Are you using Amazon Advertising? Because if not then you could be losing out on sales. Amazon is increasingly turning over the real estate on search results pages to brand promotion, sponsored ads, Amazon own brand products and Amazon Choice and if your products aren’t included in any of these advertising slots then you’re way down the first page of search results at best and demoted to the second or lower page of search results at worst.
This might not impact you if you sell a unique product on Amazon that has high enough demand that users will search for it by name, but if you’re selling a more generic product then it’s likely you could do better by using Amazon Advertising solutions, albeit at a cost.
How many ads are on Amazon search result pages?
As some examples, we did a couple of generic searches on Amazon to see just how much of the search result pages are taken up with advertising. We’ve colour coded the ad types into:
Brands – Pink
Sponsored Ads – Beige
Amazon own brands – Green
Amazon Choice – Purple
The solid red line indicates what’s above the fold (what you can see without scrolling) on a standard widescreen laptop.
Amazon Advertising on search results page for mouse
When searching for a computer mouse on Amazon, everything above the fold is either advertising for a brand (HP in this case), or Amazon Sponsored Product Ads – basically placement paid for by a merchant.
Below the first tranche of adverts are another set for an Amazon own brand mouse followed by the ‘Amazon Choice’ which is the product you’ll get offered if you’re shopping via voice on Amazon Echo with Amazon Alexa. Generally Amazon Choice will be a product fulfilled by Amazon.
Amazon Advertising on search results page for shirt
A search for a shirt in Clothing : Men : Tops, T-Shirts & Shirts on Amazon shows a similar pattern. Sponsored brands above the fold followed by Amazon Sponsored Product Ads immediately below the fold. There isn’t an ‘Amazon Choice’ but it should be noted that Amazon’s own brand – Find – is advertised both in the ‘Popular Brands’ slot as well as below the Amazon Sponsored Product Ads.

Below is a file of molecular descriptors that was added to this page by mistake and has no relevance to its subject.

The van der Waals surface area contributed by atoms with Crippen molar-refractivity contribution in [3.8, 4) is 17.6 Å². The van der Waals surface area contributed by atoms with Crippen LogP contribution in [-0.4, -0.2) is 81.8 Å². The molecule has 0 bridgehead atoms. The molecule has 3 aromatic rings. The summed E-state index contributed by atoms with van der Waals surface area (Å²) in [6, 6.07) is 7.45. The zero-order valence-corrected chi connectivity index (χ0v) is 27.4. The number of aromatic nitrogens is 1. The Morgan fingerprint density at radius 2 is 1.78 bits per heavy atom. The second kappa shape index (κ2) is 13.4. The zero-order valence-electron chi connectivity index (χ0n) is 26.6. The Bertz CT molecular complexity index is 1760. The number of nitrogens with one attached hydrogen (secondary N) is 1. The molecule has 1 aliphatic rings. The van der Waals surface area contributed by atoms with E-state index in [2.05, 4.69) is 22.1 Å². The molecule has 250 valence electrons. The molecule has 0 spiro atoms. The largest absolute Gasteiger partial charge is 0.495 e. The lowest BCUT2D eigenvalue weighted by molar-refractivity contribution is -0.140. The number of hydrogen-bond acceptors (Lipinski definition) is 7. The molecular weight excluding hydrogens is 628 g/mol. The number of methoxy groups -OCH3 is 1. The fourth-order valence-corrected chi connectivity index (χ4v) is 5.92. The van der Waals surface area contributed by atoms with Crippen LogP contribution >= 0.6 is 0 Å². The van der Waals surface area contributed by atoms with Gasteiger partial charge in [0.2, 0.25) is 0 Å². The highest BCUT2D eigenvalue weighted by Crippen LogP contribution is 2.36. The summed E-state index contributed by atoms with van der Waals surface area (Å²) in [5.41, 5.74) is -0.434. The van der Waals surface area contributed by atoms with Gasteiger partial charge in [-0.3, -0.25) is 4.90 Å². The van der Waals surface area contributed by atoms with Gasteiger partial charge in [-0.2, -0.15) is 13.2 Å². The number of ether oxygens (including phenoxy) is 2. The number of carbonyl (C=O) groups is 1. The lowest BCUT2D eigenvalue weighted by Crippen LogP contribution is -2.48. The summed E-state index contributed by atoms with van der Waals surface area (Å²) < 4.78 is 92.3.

Amazon Advertising on search results page for Laundry detergent
A search for laundry detergent on Amazon holds a similar amount of real estate given over to advertising. In this case Persil is not only the brand advertised but also takes the Amazon Sponsored Product Ad slots. There’s no Amazon own brand but Ecover grabs the slot reserved for ‘Amazon Choice’.
Can you afford not to advertise on Amazon?
We know that Amazon are growing their advertising business at a phenomenal rate that shows every sign of growing exponentially over the course of the next year. Part of this advertising and perhaps the biggest revenue growth area will be for adverts on non-Amazon sites driving traffic back to Amazon. Currently however, the lions share of Amazon’s two billion per quarter advertising revenues is coming from adverts on the marketplace.
It’s tempting to say that Amazon take a high enough percentage of your revenues in fees already and there simply isn’t the margin in your products to spend even more to further promote your offers on the site and that’s perfectly understandable. What may make sense is to strategically consider the use of Amazon Advertising for new products, items for which you have deep inventory, and items which you’re running promotions on.
Black Friday which is fast approaching could also be a time to consider using Amazon Advertising. You can ignore Black Friday entirely, participate in Amazon Black Friday deals which will involve offering deep discounts, or pay for exposure on Black Friday with Amazon Advertising to grab market share while Amazon drive heavier than normal traffic to the marketplace.
Amazon Advertising won’t be for everyone, but it is something that every merchant should be aware of and keeping an eye on what your competition is doing. The above three search result pages are by no means unique – just about every search result page on the Amazon marketplace is similarly flooded with paid advertising pushing your products lower down and less likely to be purchased.